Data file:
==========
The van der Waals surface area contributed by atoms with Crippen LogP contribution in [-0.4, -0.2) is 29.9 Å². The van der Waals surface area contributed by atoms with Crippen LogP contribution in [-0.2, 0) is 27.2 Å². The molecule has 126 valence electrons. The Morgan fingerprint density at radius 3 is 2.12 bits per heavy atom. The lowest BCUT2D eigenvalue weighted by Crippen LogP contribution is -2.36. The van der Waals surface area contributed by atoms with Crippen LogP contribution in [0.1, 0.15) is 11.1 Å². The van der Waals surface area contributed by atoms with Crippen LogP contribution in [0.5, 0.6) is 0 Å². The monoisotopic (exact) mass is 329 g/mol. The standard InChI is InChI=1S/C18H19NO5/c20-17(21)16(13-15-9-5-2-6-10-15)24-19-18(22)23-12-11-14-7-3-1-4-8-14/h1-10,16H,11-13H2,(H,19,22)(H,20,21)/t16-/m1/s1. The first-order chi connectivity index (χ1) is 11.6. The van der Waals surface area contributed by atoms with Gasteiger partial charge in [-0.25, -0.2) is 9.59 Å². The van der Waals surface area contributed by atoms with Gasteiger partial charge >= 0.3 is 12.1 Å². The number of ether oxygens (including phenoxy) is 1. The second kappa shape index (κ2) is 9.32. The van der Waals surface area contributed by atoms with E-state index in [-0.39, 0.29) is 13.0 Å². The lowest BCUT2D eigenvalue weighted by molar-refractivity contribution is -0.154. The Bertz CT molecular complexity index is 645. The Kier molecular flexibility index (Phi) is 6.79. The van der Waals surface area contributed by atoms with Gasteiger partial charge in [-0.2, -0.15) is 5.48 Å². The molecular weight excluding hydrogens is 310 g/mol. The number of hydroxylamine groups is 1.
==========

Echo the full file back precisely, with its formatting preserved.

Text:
The van der Waals surface area contributed by atoms with Crippen LogP contribution in [-0.4, -0.2) is 29.9 Å². The van der Waals surface area contributed by atoms with Crippen LogP contribution in [-0.2, 0) is 27.2 Å². The molecule has 126 valence electrons. The Morgan fingerprint density at radius 3 is 2.12 bits per heavy atom. The lowest BCUT2D eigenvalue weighted by Crippen LogP contribution is -2.36. The van der Waals surface area contributed by atoms with Crippen LogP contribution in [0.1, 0.15) is 11.1 Å². The van der Waals surface area contributed by atoms with Crippen LogP contribution in [0.5, 0.6) is 0 Å². The monoisotopic (exact) mass is 329 g/mol. The standard InChI is InChI=1S/C18H19NO5/c20-17(21)16(13-15-9-5-2-6-10-15)24-19-18(22)23-12-11-14-7-3-1-4-8-14/h1-10,16H,11-13H2,(H,19,22)(H,20,21)/t16-/m1/s1. The first-order chi connectivity index (χ1) is 11.6. The van der Waals surface area contributed by atoms with Gasteiger partial charge in [-0.25, -0.2) is 9.59 Å². The van der Waals surface area contributed by atoms with Gasteiger partial charge >= 0.3 is 12.1 Å². The number of ether oxygens (including phenoxy) is 1. The second kappa shape index (κ2) is 9.32. The van der Waals surface area contributed by atoms with E-state index in [-0.39, 0.29) is 13.0 Å². The lowest BCUT2D eigenvalue weighted by molar-refractivity contribution is -0.154. The Bertz CT molecular complexity index is 645. The Kier molecular flexibility index (Phi) is 6.79. The van der Waals surface area contributed by atoms with Gasteiger partial charge in [-0.2, -0.15) is 5.48 Å². The molecular weight excluding hydrogens is 310 g/mol. The number of hydroxylamine groups is 1.